Alligator, Mississippi
Location of Alligator, Mississippi
Alligator, Mississippi
Alligator, Mississippi
Location in the United States
Coordinates: 34°5′19″N 90°43′14″W / 34.08861°N 90.72056°W / 34.08861; -90.72056Coordinates: 34°5′19″N 90°43′14″W / 34.08861°N 90.72056°W / 34.08861; -90.72056[1]
CountryUnited States
StateMississippi
CountyBolivar
Area
 • Total1.04 sq mi (2.70 km2)
 • Land0.98 sq mi (2.55 km2)
 • Water0.06 sq mi (0.15 km2)
Elevation
157 ft (48 m)
Population
 (2010)
 • Total208
 • Estimate 
(2019)[3]
187
 • Density189.85/sq mi (73.30/km2)
Time zoneUTC-6 (Central (CST))
 • Summer (DST)UTC-5 (CDT)
ZIP code
38720
Area code(s)662
FIPS code28-00940
GNIS feature ID0666222

Alligator is a town in Bolivar County, Mississippi, United States. The population was 208 at the 2010 census.[4]

In 2009, Tommie "Tomaso" Brown was elected Alligator's first black mayor. He defeated Robert Fava, the mayor since 1979.[5]

History

The town takes its name from Alligator Lake, a lake in the town which once had a large alligator population.[6]

Geography

According to the United States Census Bureau, the town has a total area of 1.04 square miles (2.70 km2), of which 0.98 square miles (2.55 km2) is land and 0.058 square miles (0.15 km2), or 5.48%, is water.[4]

Demographics

As of the census of 2000,[7] there were 220 people, 77 households, and 58 families residing in the town. The population density was 223.7 people per square mile (86.7/km2). There were 81 housing units at an average density of 82.3 per square mile (31.9/km2). The racial makeup of the town was 20.91% White, 77.27% African American, and 1.82% from two or more races.

There were 77 households, out of which 39.0% had children under the age of 18 living with them, 35.1% were married couples living together, 35.1% had a female householder with no husband present, and 23.4% were non-families. 23.4% of all households were made up of individuals, and 10.4% had someone living alone who was 65 years of age or older. The average household size was 2.86 and the average family size was 3.27.

Historical population
Census Pop.
1920263
19302785.7%
1940206−25.9%
19502143.9%
19602276.1%
197028023.3%
1980256−8.6%
1990187−27.0%
200022017.6%
2010208−5.5%
2019 (est.)187[3]−10.1%
U.S. Decennial Census[8]

In the town, the population was spread out, with 39.1% under the age of 18, 4.5% from 18 to 24, 27.3% from 25 to 44, 16.8% from 45 to 64, and 12.3% who were 65 years of age or older. The median age was 29 years. For every 100 females, there were 83.3 males. For every 100 females age 18 and over, there were 74.0 males.

The median income for a household in the town was $16,667, and the median income for a family was $17,083. Males had a median income of $21,875 versus $14,063 for females. The per capita income for the town was $9,567. About 41.5% of families and 47.2% of the population were below the poverty line, including 69.3% of those under the age of eighteen and 35.3% of those sixty five or over.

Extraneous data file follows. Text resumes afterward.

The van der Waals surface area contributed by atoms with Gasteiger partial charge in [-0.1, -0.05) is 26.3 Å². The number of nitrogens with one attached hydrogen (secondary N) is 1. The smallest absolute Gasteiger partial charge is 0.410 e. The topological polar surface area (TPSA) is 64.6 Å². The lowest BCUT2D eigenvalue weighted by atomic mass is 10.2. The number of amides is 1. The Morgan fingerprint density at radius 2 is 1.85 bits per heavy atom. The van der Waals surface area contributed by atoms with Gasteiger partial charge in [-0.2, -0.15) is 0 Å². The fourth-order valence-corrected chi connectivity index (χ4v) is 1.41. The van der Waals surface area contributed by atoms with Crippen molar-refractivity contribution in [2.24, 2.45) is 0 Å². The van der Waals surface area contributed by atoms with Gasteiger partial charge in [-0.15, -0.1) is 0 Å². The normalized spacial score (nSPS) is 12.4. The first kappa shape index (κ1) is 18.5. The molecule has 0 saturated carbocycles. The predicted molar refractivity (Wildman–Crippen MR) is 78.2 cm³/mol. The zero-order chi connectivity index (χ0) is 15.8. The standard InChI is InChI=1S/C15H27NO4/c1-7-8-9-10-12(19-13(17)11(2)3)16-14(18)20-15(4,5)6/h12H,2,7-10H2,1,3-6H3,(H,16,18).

Education

Duncan is served by the North Bolivar Consolidated School District,[9] formerly known as the North Bolivar School District until it consolidated in 2014.[10][11]

Students are zoned to Brooks Elementary School in Duncan, as it belonged to the pre-consolidation North Bolivar School District,[12] and Northside High School (the only secondary school in the district) in Shelby.[13]

Northside High opened in 2018 after Broad Street High School in Shelby consolidated into it.[14] Shelby Middle School closed in 2018.[15]

Notable people

Gallery

References

  1. ^ "US Gazetteer files: 2010, 2000, and 1990". United States Census Bureau. 2011-02-12. Retrieved 2011-04-23.
  2. ^ "2019 U.S. Gazetteer Files". United States Census Bureau. Retrieved July 26, 2020.
  3. ^ a b "Population and Housing Unit Estimates". United States Census Bureau. May 24, 2020. Retrieved May 27, 2020.
  4. ^ a b "Geographic Identifiers: 2010 Demographic Profile Data (G001): Alligator town, Mississippi". U.S. Census Bureau, American Factfinder. Archived from the original on 2020-02-12. Retrieved 2014-01-23.
  5. ^ Harnden, Toby (June 4, 2009). "Down the Mississippi: Barack Obama effect ends white rule in Deep South town". The Telegraph. Retrieved 2009-07-13.
  6. ^ Quimby, Myron J. (1969). Scratch Ankle, U.S.A.: American Place Names and Their Derivation. Cranbury, New Jersey: A.S. Barnes and Company, Inc. p. 21. ISBN 049806638X.
  7. ^ "U.S. Census website". United States Census Bureau. Retrieved 2008-01-31.
  8. ^ "Census of Population and Housing". Census.gov. Retrieved 2015-06-04.
  9. ^ "2020 CENSUS - SCHOOL DISTRICT REFERENCE MAP: Bolivar County, MS" (PDF). U.S. Census Bureau. Retrieved 2021-05-12.
  10. ^ "School District Consolidation in Mississippi Archived 2017-07-02 at the Wayback Machine." Mississippi Professional Educators. December 2016. Retrieved on July 2, 2017. Page 2 (PDF p. 3/6).
  11. ^ "SCHOOL DISTRICT REFERENCE MAP (2010 CENSUS): Bolivar County, MS." U.S. Census Bureau. Retrieved on May 25, 2018. Note that the map is from 2010; the Mound Bayou and North Bolivar districts merged in 2014. This map shows Alligator was in the pre-merger North Bolivar district.
  12. ^ "Home". North Bolivar School District. 2005-11-12. Archived from the original on 2005-11-12. Retrieved 2021-05-12.
  13. ^ "North Bolivar Consolidated School District". Nbcsd.k12.ms.us.
  14. ^ "Students staying home to protest high school consolidation". The Clarion Ledger. Associated Press. 2018-08-23. Retrieved 2021-05-12.
  15. ^ Davis Betz, Kelsey (2018-01-24). "Mound Bayou school one of two in Delta to close as enrollment, funds dwindle". Mississippi Today. Retrieved 2021-05-12.
  16. ^ "Charles Bennett". Pro Football Archives. Retrieved 18 May 2020.
  17. ^ Karen Hanson (2007). Today's Chicago Blues. Lake Claremont Press. p. 145. ISBN 978-1-893121-19-5.
  18. ^ "Former Rebel Pitcher Gets Call Up From St. Louis". Ole Miss Sports. Retrieved 18 May 2020.